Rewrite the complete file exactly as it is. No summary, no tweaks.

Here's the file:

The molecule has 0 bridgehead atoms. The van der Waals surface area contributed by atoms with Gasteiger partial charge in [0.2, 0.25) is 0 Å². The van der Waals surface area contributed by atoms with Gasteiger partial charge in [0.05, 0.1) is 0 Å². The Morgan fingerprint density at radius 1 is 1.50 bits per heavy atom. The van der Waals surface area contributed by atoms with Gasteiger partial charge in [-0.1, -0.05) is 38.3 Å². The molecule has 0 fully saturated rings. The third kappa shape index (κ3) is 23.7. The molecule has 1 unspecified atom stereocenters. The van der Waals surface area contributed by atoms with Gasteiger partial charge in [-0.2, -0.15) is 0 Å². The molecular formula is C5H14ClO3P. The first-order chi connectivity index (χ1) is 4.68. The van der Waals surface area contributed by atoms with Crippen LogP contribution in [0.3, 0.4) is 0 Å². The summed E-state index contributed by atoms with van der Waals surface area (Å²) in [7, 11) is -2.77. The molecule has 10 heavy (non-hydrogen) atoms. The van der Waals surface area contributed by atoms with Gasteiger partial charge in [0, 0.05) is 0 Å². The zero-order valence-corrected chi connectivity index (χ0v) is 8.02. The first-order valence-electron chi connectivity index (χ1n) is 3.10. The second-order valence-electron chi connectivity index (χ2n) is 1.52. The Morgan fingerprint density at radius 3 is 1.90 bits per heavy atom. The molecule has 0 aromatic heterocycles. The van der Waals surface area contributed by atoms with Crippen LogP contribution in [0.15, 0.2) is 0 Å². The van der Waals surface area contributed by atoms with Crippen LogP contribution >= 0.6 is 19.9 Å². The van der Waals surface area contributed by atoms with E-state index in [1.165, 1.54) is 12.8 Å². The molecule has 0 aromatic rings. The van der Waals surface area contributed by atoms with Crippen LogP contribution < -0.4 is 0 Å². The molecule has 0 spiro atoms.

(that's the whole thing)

The molecule has 0 bridgehead atoms. The van der Waals surface area contributed by atoms with Gasteiger partial charge in [0.2, 0.25) is 0 Å². The van der Waals surface area contributed by atoms with Gasteiger partial charge in [0.05, 0.1) is 0 Å². The Morgan fingerprint density at radius 1 is 1.50 bits per heavy atom. The van der Waals surface area contributed by atoms with Gasteiger partial charge in [-0.1, -0.05) is 38.3 Å². The molecule has 0 fully saturated rings. The third kappa shape index (κ3) is 23.7. The molecule has 1 unspecified atom stereocenters. The van der Waals surface area contributed by atoms with Gasteiger partial charge in [-0.2, -0.15) is 0 Å². The molecular formula is C5H14ClO3P. The first-order chi connectivity index (χ1) is 4.68. The van der Waals surface area contributed by atoms with Crippen LogP contribution in [0.3, 0.4) is 0 Å². The summed E-state index contributed by atoms with van der Waals surface area (Å²) in [7, 11) is -2.77. The molecule has 10 heavy (non-hydrogen) atoms. The van der Waals surface area contributed by atoms with Gasteiger partial charge in [0, 0.05) is 0 Å². The zero-order valence-corrected chi connectivity index (χ0v) is 8.02. The first-order valence-electron chi connectivity index (χ1n) is 3.10. The second-order valence-electron chi connectivity index (χ2n) is 1.52. The Morgan fingerprint density at radius 3 is 1.90 bits per heavy atom. The molecule has 0 aromatic heterocycles. The van der Waals surface area contributed by atoms with Crippen LogP contribution in [0.15, 0.2) is 0 Å². The van der Waals surface area contributed by atoms with Crippen LogP contribution >= 0.6 is 19.9 Å². The van der Waals surface area contributed by atoms with E-state index in [1.165, 1.54) is 12.8 Å². The molecule has 0 aromatic rings. The van der Waals surface area contributed by atoms with Crippen LogP contribution < -0.4 is 0 Å². The molecule has 0 spiro atoms.